Songwriter's Corner|

Irving Berlin (from Wikipedia)

Mo Rocca, CBS Sunday Morning | Nat King Cole lit up the room with him with “Blue Skies”; Judy Garland broke hearts with him with “What’ll I Do”; and Fred Astaire danced to him, as did Gene Wilder and Peter Boyle (sort of), with “Puttin’ On the Ritz.”

As a fellow songwriter once said of the man who wrote all those songs: “Irving Berlin has no place in American music; he is American music.”

Broadway musical director Andy Einhorn, a longtime fan of Berlin’s, said, “I think what’s interesting now is we hear these songs and we define them, the term that people always say is: Why are they timeless? You know, he spoke directly to our heart.”

Berlin wrote more 1,500 songs, for every mood, and every occasion.

He wrote “White Christmas,” which Bing Crosby first performed on his NBC radio show on Christmas Day, 1941. He also wrote the classic “Easter Parade.” Perhaps surprising when you consider that Berlin was a Jewish immigrant.

“Irving Berlin is actually the quintessential American Dream,” Einhorn told correspondent Mo Rocca.

He was born Israel Baline in Russia in 1888. As a five-year-old, he watched as his family’s house was burned to the ground. Victims of religious persecution, they found refuge in America, settling in New York City’s Lower East Side. When Berlin was 13, his father died. The family needed money.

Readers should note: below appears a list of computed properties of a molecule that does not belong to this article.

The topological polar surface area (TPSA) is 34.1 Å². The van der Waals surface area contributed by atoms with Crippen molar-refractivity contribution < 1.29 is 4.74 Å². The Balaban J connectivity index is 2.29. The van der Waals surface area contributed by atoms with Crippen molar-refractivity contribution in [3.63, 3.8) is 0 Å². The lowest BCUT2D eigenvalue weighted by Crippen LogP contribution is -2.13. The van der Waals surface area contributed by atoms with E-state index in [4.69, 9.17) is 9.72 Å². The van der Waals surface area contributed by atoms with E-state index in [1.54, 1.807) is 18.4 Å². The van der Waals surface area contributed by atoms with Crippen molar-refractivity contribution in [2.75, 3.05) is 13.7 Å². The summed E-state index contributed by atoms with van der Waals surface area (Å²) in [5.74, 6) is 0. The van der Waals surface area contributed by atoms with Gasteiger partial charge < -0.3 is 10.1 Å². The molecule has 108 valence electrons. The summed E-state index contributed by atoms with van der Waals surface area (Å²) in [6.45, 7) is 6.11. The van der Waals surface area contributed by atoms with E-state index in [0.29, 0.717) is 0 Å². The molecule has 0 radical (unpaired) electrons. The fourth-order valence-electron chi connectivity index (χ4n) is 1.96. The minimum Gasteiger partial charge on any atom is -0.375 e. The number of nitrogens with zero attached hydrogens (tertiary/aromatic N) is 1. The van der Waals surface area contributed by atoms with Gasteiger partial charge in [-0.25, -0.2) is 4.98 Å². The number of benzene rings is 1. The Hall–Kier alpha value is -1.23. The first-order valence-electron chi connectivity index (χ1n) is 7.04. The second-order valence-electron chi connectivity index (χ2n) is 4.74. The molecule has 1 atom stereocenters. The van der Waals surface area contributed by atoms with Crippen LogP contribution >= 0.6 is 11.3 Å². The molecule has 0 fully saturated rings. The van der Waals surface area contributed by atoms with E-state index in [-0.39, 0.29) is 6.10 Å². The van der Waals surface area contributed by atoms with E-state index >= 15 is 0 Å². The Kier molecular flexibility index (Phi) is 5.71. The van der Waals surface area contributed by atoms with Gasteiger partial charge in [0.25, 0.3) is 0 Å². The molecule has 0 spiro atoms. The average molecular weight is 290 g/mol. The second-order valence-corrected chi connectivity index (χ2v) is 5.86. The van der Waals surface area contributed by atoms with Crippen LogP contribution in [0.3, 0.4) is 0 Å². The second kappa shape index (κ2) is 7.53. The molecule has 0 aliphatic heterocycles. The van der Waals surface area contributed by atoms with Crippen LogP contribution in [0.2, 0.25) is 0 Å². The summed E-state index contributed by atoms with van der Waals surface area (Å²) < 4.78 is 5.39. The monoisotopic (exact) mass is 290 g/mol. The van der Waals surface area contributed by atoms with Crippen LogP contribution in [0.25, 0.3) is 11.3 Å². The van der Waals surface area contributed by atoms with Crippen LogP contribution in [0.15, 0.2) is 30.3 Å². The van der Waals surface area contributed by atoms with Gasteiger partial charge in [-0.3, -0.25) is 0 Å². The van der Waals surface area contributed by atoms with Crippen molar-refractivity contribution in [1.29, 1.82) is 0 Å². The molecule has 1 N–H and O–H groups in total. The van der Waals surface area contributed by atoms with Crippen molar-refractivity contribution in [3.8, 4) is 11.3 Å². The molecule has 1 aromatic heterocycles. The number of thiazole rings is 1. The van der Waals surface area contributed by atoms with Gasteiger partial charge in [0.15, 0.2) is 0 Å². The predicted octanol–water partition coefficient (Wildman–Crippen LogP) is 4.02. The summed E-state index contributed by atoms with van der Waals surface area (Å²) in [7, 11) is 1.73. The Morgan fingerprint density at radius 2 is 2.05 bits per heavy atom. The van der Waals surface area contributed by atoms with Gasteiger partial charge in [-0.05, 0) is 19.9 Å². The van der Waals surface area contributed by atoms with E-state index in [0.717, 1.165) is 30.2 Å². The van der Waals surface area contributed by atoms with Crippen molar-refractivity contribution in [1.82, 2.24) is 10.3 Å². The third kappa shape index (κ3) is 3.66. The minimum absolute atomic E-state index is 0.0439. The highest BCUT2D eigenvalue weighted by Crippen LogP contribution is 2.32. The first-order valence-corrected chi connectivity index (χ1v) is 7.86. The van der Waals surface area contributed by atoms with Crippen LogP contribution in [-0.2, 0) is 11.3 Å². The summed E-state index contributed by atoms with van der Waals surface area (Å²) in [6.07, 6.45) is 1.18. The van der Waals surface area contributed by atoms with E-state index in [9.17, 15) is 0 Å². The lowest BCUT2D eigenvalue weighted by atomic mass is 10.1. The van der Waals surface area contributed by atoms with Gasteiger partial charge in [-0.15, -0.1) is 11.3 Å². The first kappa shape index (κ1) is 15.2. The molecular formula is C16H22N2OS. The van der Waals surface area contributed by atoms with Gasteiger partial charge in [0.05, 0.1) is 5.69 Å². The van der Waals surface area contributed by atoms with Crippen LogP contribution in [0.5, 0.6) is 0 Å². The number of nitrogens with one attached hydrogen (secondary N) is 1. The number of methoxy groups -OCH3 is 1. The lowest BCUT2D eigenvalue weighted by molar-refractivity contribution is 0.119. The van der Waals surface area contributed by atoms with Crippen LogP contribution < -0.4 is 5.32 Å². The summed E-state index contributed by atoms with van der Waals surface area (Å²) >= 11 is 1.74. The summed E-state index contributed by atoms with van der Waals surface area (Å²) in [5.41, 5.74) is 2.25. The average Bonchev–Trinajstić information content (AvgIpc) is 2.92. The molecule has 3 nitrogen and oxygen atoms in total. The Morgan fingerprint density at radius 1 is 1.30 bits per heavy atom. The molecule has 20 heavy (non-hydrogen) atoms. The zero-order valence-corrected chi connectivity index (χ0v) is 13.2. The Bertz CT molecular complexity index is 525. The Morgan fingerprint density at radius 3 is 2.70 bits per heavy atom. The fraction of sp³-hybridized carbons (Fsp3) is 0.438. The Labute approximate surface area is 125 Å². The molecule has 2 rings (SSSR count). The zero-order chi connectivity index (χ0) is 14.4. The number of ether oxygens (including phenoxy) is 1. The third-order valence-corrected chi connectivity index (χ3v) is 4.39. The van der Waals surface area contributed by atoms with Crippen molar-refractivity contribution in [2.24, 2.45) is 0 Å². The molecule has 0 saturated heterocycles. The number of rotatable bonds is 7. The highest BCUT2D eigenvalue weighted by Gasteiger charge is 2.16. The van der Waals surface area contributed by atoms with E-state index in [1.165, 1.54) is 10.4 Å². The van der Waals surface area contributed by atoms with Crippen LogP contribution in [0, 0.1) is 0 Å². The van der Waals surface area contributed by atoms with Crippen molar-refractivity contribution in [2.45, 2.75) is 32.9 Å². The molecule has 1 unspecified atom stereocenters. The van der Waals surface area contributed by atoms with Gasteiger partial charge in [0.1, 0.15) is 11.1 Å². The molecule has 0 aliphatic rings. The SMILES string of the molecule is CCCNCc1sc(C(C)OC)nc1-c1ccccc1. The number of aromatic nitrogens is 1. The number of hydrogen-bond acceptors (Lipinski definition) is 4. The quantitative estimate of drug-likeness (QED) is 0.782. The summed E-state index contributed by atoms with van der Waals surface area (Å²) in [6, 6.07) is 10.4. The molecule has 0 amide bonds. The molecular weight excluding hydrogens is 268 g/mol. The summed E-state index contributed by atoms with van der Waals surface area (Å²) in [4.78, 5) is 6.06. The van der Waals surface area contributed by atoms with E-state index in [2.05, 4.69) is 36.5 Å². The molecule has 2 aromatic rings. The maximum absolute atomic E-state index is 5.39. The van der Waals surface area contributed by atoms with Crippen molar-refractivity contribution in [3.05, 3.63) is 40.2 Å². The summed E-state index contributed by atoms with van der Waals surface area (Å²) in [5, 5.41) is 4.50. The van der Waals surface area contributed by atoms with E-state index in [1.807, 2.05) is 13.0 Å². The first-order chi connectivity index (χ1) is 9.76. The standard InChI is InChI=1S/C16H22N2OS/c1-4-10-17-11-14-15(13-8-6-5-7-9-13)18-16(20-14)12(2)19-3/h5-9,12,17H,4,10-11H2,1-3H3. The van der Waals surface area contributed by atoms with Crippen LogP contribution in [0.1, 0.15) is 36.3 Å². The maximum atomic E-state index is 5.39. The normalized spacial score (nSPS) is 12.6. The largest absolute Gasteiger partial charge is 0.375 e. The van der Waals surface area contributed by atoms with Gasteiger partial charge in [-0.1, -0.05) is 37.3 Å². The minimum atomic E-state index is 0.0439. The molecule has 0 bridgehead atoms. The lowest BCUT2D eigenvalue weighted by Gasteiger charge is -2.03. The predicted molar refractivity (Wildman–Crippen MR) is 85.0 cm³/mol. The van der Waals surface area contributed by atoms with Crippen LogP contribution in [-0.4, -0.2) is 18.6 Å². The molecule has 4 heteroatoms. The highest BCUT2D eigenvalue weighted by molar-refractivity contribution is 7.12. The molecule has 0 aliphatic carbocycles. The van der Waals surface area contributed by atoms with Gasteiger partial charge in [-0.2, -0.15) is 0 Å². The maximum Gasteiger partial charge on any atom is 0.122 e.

“One of the things he did was busking, singing on the street. Singing for restaurants. Singing in clubs,” said Josh Perelman, chief curator at the National Museum of American Jewish History in Philadelphia.

Berlin soon started writing his own songs – words and music. He bought his first piano at age 21; he owned it when he composed “Alexander’s Ragtime Band,” his first international hit.

“His process was often to imagine the music in his head, and then use what skills he had as a pianist to find the melody,” Perelman said.

Berlin was not a great pianist. He could only play in one key, F-sharp (the black keys). So, he bought a special piano. By pulling a knob, the whole keyboard moved, changing keys.
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She showed Rocca Berlin’s 1942 Academy Award for “White Christmas,” a song with an origin story that wasn’t exactly merry and bright.

“It has a melancholy underpinning, the song,” said Swett. “My grandparents had a baby boy, Irving Berlin, Jr., and he died on Christmas Eve, when he was just four weeks old – Christmas Eve, 1928.”

“Were you aware growing up that privately they were grieving on that day?” asked Rocca.

“It’s not something we could talk about. No, they were very private about it.”

Read the full article here:

Story produced by Jay Kernis.
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